As one of the organizers of the Dynamic Pricing Competition, in collaboration with the VU University of Amsterdam, I am pleased to announce the winners of the 2020 edition of this exciting international algorithm competition.
We have some interesting winners this year, to say the least, as they consider buying LEGO a good investment, feel that nightly simulations contribute to finding the best dynamic pricing algorithm, and combine a love for gardening with a passion for ice hockey.
What is the Dynamic Pricing Competition
The Dynamic Pricing Competition is a competition in designing the best dynamic pricing algorithms. It’s sponsored and organized by the VU University of Amsterdam, GoDataDriven, and Haensel AMS and brings together academia and industry to compete in algorithms. And for the 2020 edition, the winners are announced!
Winning the Dynamic Scenario is No Joke
Fulin Xie, Ph.D., a Data Scientist at Microlise in the UK who grew up in Wuhan, China, took the honors for the Dynamic scenario. His submission also ranked an impressive second-place finish in the Duopoly category. “When I first told my wife the news, she thought it was a joke,” Fulin shared, “but then she was really happy—we’re planning to use the cash award to buy our children a LEGO set!” And asked how he liked to spend his time when he’s not immersed in algorithms, Fulin told us: “I like to garden. Sometimes I’d rather get my hands dirty in the soil than in the code!”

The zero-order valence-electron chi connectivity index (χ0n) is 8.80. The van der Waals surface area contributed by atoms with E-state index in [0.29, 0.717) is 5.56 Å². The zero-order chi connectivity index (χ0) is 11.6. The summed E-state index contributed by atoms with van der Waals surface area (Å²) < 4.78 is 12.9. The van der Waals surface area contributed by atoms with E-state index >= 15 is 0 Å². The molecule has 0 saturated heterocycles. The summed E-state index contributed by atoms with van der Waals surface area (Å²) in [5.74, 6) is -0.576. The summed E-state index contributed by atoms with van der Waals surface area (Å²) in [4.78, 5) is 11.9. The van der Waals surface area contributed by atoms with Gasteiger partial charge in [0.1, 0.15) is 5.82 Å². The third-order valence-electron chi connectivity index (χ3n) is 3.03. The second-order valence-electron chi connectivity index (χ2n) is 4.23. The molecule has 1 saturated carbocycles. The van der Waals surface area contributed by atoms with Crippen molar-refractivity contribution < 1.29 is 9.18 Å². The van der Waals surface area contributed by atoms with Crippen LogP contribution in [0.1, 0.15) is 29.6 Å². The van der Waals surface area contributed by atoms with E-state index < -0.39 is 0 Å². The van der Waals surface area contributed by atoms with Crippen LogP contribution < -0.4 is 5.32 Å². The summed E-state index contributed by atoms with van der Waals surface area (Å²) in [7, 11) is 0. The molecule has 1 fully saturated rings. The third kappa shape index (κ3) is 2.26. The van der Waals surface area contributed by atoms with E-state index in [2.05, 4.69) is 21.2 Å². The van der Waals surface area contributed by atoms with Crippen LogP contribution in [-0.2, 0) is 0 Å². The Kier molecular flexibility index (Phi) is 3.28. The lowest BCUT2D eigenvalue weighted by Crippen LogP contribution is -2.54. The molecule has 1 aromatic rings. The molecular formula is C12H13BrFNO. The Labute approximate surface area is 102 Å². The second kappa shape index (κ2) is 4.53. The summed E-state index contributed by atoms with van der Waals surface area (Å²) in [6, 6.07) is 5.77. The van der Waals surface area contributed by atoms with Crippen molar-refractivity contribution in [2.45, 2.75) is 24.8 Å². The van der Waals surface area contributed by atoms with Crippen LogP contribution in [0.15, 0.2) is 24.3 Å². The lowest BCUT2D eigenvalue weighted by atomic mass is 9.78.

Neck-and-Neck Running in the Oligopoly Category
In the Oligopoly category, Boris Kuznetsov, a Research Assistant at EPFL in Switzerland collaborated with his friend Oganes Manasian, an IBM Research Intern in Ireland, to claim the prize after an early neck-and-neck running with the eventual second-place participant. After growing up in Moscow and Saint-Petersburg, Boris now lives in Lausanne while pursuing his master’s degree in mathematics and finance at EPFL. “I was motivated to try my hand at the Dynamic Pricing Competition primarily to gain dynamic programming practice. The nightly simulations we did during the competition were very fruitful for Oganes and me, in terms of assessing and adjusting different algorithms,” explains Boris.
Back-to-Back Win in Duopoly
Finally, Kyle Maclean, an Assistant Professor at The Ivey Business School in Canada, won the Duopoly race for his second year in a row. Working with an assist from Associate Professor Fredrik Odegaard, Kyle held onto his early lead throughout most of the competition. Originally from Texas, he’s also lived in New York and England, before making the move to Western University in Ontario. “Living here, I’ve discovered I have a passion for hockey,” he says, “and I’ve turned into a huge fan of the Detroit Red Wings NHL team.” And any plans for how he’ll spend his prize money? “Yes, definitely!” he laughs. “I’m getting an AeroGarden for my kitchen—it’s a hydroponic growing system, so that I can have fresh herbs on demand!”
What’s Next for Dynamic Pricing?
Congrats to our winners, and to everyone who participated—you are all indeed rocket scientists! We’ll look forward to seeing everyone back, along with a new field of competitors, for the Dynamic Pricing Competition 2021!